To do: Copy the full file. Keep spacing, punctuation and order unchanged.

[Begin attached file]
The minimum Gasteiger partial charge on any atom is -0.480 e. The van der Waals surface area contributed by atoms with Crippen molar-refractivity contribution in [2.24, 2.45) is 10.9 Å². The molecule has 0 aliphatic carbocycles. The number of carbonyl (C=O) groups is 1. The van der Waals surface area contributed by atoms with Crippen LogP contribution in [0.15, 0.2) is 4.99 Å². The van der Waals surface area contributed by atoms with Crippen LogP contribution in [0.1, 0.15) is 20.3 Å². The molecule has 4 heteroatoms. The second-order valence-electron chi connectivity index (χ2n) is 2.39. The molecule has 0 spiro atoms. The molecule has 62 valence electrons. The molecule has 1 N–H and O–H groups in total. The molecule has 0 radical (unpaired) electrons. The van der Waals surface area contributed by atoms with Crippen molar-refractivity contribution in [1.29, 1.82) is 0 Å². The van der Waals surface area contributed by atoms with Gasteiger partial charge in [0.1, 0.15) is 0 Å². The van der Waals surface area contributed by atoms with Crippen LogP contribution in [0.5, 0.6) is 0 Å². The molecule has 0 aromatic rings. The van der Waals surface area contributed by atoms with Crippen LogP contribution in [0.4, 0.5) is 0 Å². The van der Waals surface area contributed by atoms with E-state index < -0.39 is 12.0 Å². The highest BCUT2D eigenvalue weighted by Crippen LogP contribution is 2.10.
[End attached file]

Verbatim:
The minimum Gasteiger partial charge on any atom is -0.480 e. The van der Waals surface area contributed by atoms with Crippen molar-refractivity contribution in [2.24, 2.45) is 10.9 Å². The molecule has 0 aliphatic carbocycles. The number of carbonyl (C=O) groups is 1. The van der Waals surface area contributed by atoms with Crippen LogP contribution in [0.15, 0.2) is 4.99 Å². The van der Waals surface area contributed by atoms with Crippen LogP contribution in [0.1, 0.15) is 20.3 Å². The molecule has 4 heteroatoms. The second-order valence-electron chi connectivity index (χ2n) is 2.39. The molecule has 0 spiro atoms. The molecule has 62 valence electrons. The molecule has 1 N–H and O–H groups in total. The molecule has 0 radical (unpaired) electrons. The van der Waals surface area contributed by atoms with Crippen molar-refractivity contribution in [1.29, 1.82) is 0 Å². The van der Waals surface area contributed by atoms with Gasteiger partial charge in [0.1, 0.15) is 0 Å². The van der Waals surface area contributed by atoms with Crippen LogP contribution in [0.5, 0.6) is 0 Å². The molecule has 0 aromatic rings. The van der Waals surface area contributed by atoms with Crippen LogP contribution in [0.4, 0.5) is 0 Å². The van der Waals surface area contributed by atoms with E-state index < -0.39 is 12.0 Å². The highest BCUT2D eigenvalue weighted by Crippen LogP contribution is 2.10.